Comparing Teams Is Not Useful: Exposing Another Management Myth

Every so often, managers want to compare teams. You’ve heard this in several ways:

  • Managers want teams to “normalize” their story points, so they can better predict the cost or schedule for the rest of the backlog in large programs. This doesn’t work, but managers want to do it anyway.
  • Managers want to compare teams to see which teams are more productive. This is even crazier. Who can tell which teams are more productive? You can’t tell which features are  more difficult. You can’t tell which projects are more difficult. Why not? Just because something looks easy does not mean it is easy. The teams will start to game the measurements if you try.
  • If you ask the teams to increase their points, they will. This is an agile schedule game, Double Your Velocity. “That team is doing twice your points. Why can’t you do twice as many points?” Have no fear. The team will at least double their velocity, just by doubling the points per story.

Comparing teams is not useful. There is no reason to do so. Each team is unique, composed of wonderfully unique individuals. What does matter is that the team is working well together, delivering product. That is the only thing that matters.

If the team delivers, without working well, the team is not sustainable over time. If the team does not deliver, even if they are harmonious, that is not sustainable over time. You need both. And, you cannot get both if teams are in competition with each other.

I was working as a manager in an organization several years ago, when one of my managers wanted to have a “friendly” competition, to see which team was “better” than another team.

“What outcome do you want from this competition?” I asked my boss.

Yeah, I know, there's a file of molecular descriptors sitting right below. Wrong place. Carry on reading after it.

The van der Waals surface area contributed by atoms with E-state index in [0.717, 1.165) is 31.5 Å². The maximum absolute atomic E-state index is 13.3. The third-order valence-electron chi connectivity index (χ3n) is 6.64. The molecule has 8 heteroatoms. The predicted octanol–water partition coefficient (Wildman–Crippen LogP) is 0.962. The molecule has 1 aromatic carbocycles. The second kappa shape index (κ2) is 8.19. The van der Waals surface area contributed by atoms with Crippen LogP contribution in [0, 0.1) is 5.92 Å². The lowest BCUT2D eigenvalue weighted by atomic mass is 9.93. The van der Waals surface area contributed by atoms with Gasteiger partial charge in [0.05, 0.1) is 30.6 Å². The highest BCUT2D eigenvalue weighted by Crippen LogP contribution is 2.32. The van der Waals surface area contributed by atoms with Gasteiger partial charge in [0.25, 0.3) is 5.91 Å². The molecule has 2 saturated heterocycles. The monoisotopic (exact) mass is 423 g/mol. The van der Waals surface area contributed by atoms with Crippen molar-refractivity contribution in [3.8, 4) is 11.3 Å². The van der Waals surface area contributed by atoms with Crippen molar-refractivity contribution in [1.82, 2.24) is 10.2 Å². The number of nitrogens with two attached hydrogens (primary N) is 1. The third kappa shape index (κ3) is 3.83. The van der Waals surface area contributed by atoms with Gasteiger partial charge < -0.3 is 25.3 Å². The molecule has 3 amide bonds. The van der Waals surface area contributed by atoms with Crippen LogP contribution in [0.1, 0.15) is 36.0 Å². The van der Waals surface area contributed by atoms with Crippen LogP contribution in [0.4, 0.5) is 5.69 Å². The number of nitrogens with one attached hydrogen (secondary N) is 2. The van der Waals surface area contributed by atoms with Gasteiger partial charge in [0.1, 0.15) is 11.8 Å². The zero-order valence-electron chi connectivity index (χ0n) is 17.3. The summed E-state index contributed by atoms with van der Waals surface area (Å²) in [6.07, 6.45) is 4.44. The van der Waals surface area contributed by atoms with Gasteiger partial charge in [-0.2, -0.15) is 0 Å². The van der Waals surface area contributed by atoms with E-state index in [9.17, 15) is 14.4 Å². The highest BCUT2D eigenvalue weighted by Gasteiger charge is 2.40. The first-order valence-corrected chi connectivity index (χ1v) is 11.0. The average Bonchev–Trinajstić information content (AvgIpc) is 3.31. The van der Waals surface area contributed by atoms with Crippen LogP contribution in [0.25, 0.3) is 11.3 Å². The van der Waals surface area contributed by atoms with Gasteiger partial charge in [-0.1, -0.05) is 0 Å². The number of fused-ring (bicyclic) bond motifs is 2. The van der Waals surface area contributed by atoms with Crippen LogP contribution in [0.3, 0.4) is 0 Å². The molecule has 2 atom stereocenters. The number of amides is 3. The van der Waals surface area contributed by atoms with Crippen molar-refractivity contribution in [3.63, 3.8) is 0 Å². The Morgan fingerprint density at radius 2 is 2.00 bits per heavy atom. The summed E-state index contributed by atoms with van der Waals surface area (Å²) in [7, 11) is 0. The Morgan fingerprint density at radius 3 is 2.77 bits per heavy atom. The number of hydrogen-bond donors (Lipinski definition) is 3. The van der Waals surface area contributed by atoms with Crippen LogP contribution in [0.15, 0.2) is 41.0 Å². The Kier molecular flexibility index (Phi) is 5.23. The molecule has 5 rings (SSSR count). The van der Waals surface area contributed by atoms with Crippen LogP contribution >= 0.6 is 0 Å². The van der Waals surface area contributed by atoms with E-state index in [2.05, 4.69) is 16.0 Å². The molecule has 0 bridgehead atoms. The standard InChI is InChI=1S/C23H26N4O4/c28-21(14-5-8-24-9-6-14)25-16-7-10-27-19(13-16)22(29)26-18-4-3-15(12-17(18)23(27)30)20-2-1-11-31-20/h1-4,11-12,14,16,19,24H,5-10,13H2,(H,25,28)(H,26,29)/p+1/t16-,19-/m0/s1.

“I want to know what team is better,” he said.

“Do you also want any shippable product?” I asked.

“Well, of course!” He looked at me as if I had three heads. “That’s the whole point of this exercise. I want shippable product and friendly competition.”

“But these people have to work together. And you are asking them to compete with each other instead of collaborating with each other. I am the program manager. How the heck is this supposed to work?” By this time, I’m standing up, leaning over his desk, in his face.

I’m angry. I’m not happy about this situation. I’ve just helped the teams understand how to do deliverable-based planning so that we have sync’d their deliverables. (This is before agile.) Now, my boss is about to undo everything I have done. Argh. (Read Manage It! Your Guide to Modern, Pragmatic Project Management to learn more about deliverable based planning.)

I sat down. I calmed down. I explained that I needed collaboration, not competition.

I still have all my hair.

This is why I wrote Management Myth 20: I Can Compare Teams (and It’s Valuable to Do So). Managers have good intentions. And, they don’t always realize the consequences of  their intentions.

About Johanna Rothman

I help managers and leaders do reasonable things that work.